Northern Ireland

Relatives angered by 1971 McGurk's Bar bomb report

The devastation left at McGurk's bar
Image caption The devastation left at McGurk's bar

Some relatives of those killed in the 1971 McGurk's Bar bombing are angry at a Police Ombudsman report.

The report, to be published on Friday, contains "glaring errors" and wrongly clears the police, they claim.

Fifteen people were killed in the loyalist bomb, which at the time was blamed wrongly on the IRA.

Relatives said the report suggested doubt remains about whether the UVF were behind the explosion.

The families said the report contained factual inaccuracies which displayed "a casual disregard for the sensitivities of the victims".

They said the report left out the name of one of the victims from a list of the dead, while the same list included the name of a relative of another victim, who is still alive and who referred the case to the Ombudsman.

A spokesman for the Police Ombudsman said: "We ackowledge that some of the families appear to have difficulties with parts of our report and we will of course arrange to meet them very soon to discuss these."

The attack caused the single biggest loss of life in Northern Ireland until the Omagh bomb in 1998.

In 1977, a UVF man who drove the getaway car admitted his part in the attack and it became clear that it was carried out by loyalist paramilitaries, the Ulster Volunteer Force.

The driver received 15 life sentences and remains the only person ever to have been convicted in relation to the explosion.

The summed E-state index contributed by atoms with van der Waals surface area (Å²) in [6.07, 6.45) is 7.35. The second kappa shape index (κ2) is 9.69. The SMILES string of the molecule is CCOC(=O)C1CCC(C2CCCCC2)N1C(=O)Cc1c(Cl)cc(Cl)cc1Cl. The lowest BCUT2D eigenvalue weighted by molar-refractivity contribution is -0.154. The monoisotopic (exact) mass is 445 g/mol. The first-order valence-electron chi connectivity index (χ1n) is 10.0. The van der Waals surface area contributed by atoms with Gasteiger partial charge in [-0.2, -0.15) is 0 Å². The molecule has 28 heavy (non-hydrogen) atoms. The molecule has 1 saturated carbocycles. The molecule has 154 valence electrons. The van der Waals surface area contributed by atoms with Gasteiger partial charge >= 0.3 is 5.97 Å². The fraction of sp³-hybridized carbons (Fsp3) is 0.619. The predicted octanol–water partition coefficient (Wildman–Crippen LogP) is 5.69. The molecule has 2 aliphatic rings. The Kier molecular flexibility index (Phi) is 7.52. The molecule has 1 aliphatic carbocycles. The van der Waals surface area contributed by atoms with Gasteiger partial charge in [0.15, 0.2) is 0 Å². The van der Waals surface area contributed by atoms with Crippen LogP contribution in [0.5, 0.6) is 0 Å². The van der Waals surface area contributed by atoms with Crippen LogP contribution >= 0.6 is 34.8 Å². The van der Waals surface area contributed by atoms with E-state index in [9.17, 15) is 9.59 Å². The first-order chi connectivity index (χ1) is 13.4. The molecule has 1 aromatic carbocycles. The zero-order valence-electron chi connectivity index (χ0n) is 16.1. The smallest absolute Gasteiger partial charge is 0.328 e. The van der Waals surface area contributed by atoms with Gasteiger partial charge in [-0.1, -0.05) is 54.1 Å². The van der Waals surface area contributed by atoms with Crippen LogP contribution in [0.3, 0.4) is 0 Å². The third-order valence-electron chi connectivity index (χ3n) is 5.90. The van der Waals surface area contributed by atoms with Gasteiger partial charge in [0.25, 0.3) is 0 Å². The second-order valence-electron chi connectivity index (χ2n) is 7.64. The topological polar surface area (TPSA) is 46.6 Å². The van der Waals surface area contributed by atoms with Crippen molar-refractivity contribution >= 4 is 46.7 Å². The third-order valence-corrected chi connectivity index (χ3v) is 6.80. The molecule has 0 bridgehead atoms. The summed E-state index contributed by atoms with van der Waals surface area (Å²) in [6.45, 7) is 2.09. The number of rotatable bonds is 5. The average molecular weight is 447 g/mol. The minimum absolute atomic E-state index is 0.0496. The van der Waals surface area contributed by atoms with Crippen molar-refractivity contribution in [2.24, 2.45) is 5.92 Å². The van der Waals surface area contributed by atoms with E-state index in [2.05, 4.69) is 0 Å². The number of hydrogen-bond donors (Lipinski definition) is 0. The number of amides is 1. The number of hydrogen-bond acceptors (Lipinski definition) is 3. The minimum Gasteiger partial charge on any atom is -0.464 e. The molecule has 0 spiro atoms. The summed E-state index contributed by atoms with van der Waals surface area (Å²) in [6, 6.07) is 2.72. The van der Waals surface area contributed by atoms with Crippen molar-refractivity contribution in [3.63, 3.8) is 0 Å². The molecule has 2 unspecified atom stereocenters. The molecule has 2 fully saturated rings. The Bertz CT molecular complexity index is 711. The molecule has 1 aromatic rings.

The families said the report "appears to ignore the fact that police knew, by 1977 at the latest, that the UVF were responsible for the bombing".

"This was subsequently confirmed by the Historical Enquiries Team report of 2008 and a statement to Parliament.

"Instead the report appears to indicate that doubt remains in this area."

Patrick McGurk, son of the bar owner, said: "My initial view is that it (the document) smacks of the police trying to absolve themselves of all responsibility for any wrong doing or incompetence."

Days after the bombing, the then Stormont minister for home affairs, John Taylor, told parliament that the theory the explosion took place within the building was supported by forensic evidence.

While it is believed the Police Ombudsman found no evidence that RUC officers briefed Mr Taylor with false information, the families insist the claim it was an IRA bomb-in-transit came from a duty police officer.

The Police Ombudsman's report will be published on Friday.

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